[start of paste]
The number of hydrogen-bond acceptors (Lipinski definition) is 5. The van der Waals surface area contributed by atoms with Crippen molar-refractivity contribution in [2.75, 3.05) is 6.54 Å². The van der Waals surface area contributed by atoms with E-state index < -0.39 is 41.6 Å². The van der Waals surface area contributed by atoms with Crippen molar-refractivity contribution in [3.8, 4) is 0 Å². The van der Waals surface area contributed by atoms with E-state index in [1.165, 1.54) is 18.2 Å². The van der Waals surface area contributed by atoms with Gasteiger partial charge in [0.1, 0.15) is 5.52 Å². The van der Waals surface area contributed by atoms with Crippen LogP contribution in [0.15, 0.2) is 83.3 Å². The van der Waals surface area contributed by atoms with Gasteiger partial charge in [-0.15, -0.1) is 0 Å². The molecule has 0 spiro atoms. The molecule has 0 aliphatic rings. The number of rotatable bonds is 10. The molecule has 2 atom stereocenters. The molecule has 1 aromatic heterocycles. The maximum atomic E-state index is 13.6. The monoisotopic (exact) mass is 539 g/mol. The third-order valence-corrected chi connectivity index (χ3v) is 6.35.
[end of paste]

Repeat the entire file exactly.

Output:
The number of hydrogen-bond acceptors (Lipinski definition) is 5. The van der Waals surface area contributed by atoms with Crippen molar-refractivity contribution in [2.75, 3.05) is 6.54 Å². The van der Waals surface area contributed by atoms with E-state index < -0.39 is 41.6 Å². The van der Waals surface area contributed by atoms with Crippen molar-refractivity contribution in [3.8, 4) is 0 Å². The van der Waals surface area contributed by atoms with E-state index in [1.165, 1.54) is 18.2 Å². The van der Waals surface area contributed by atoms with Gasteiger partial charge in [0.1, 0.15) is 5.52 Å². The van der Waals surface area contributed by atoms with Crippen LogP contribution in [0.15, 0.2) is 83.3 Å². The van der Waals surface area contributed by atoms with Gasteiger partial charge in [-0.15, -0.1) is 0 Å². The molecule has 0 spiro atoms. The molecule has 0 aliphatic rings. The number of rotatable bonds is 10. The molecule has 2 atom stereocenters. The molecule has 1 aromatic heterocycles. The maximum atomic E-state index is 13.6. The monoisotopic (exact) mass is 539 g/mol. The third-order valence-corrected chi connectivity index (χ3v) is 6.35.